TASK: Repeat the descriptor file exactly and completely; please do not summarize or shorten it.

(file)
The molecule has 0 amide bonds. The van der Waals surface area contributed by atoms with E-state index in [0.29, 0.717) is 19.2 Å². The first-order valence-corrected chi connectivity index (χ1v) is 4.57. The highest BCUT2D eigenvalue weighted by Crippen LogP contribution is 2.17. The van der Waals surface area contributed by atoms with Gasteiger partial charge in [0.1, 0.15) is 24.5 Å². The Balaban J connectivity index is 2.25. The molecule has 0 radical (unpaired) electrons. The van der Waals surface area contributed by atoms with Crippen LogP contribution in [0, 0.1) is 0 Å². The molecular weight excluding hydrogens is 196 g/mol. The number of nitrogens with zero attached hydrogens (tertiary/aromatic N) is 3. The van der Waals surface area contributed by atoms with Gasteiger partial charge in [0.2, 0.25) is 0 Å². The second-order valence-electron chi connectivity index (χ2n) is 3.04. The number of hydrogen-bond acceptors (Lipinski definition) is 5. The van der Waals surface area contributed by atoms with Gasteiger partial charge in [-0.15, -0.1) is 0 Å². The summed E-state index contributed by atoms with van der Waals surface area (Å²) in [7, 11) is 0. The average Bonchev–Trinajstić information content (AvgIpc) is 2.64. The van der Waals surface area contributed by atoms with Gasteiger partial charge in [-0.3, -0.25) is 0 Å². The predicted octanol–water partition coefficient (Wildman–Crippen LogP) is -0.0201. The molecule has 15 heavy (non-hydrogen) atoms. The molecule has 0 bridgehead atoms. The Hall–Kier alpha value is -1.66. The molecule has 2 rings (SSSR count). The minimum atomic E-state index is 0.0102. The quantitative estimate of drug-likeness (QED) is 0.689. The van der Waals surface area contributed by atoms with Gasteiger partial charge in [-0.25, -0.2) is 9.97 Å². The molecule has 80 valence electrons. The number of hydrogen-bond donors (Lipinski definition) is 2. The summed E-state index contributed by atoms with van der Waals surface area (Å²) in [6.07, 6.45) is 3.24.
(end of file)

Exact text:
The molecule has 0 amide bonds. The van der Waals surface area contributed by atoms with E-state index in [0.29, 0.717) is 19.2 Å². The first-order valence-corrected chi connectivity index (χ1v) is 4.57. The highest BCUT2D eigenvalue weighted by Crippen LogP contribution is 2.17. The van der Waals surface area contributed by atoms with Gasteiger partial charge in [0.1, 0.15) is 24.5 Å². The Balaban J connectivity index is 2.25. The molecule has 0 radical (unpaired) electrons. The van der Waals surface area contributed by atoms with Crippen LogP contribution in [0, 0.1) is 0 Å². The molecular weight excluding hydrogens is 196 g/mol. The number of nitrogens with zero attached hydrogens (tertiary/aromatic N) is 3. The van der Waals surface area contributed by atoms with Gasteiger partial charge in [0.2, 0.25) is 0 Å². The second-order valence-electron chi connectivity index (χ2n) is 3.04. The number of hydrogen-bond acceptors (Lipinski definition) is 5. The van der Waals surface area contributed by atoms with Gasteiger partial charge in [-0.15, -0.1) is 0 Å². The summed E-state index contributed by atoms with van der Waals surface area (Å²) in [7, 11) is 0. The average Bonchev–Trinajstić information content (AvgIpc) is 2.64. The van der Waals surface area contributed by atoms with Gasteiger partial charge in [-0.3, -0.25) is 0 Å². The predicted octanol–water partition coefficient (Wildman–Crippen LogP) is -0.0201. The molecule has 15 heavy (non-hydrogen) atoms. The molecule has 0 bridgehead atoms. The Hall–Kier alpha value is -1.66. The molecule has 2 rings (SSSR count). The minimum atomic E-state index is 0.0102. The quantitative estimate of drug-likeness (QED) is 0.689. The van der Waals surface area contributed by atoms with Gasteiger partial charge in [-0.25, -0.2) is 9.97 Å². The molecule has 80 valence electrons. The number of hydrogen-bond donors (Lipinski definition) is 2. The summed E-state index contributed by atoms with van der Waals surface area (Å²) in [6.07, 6.45) is 3.24.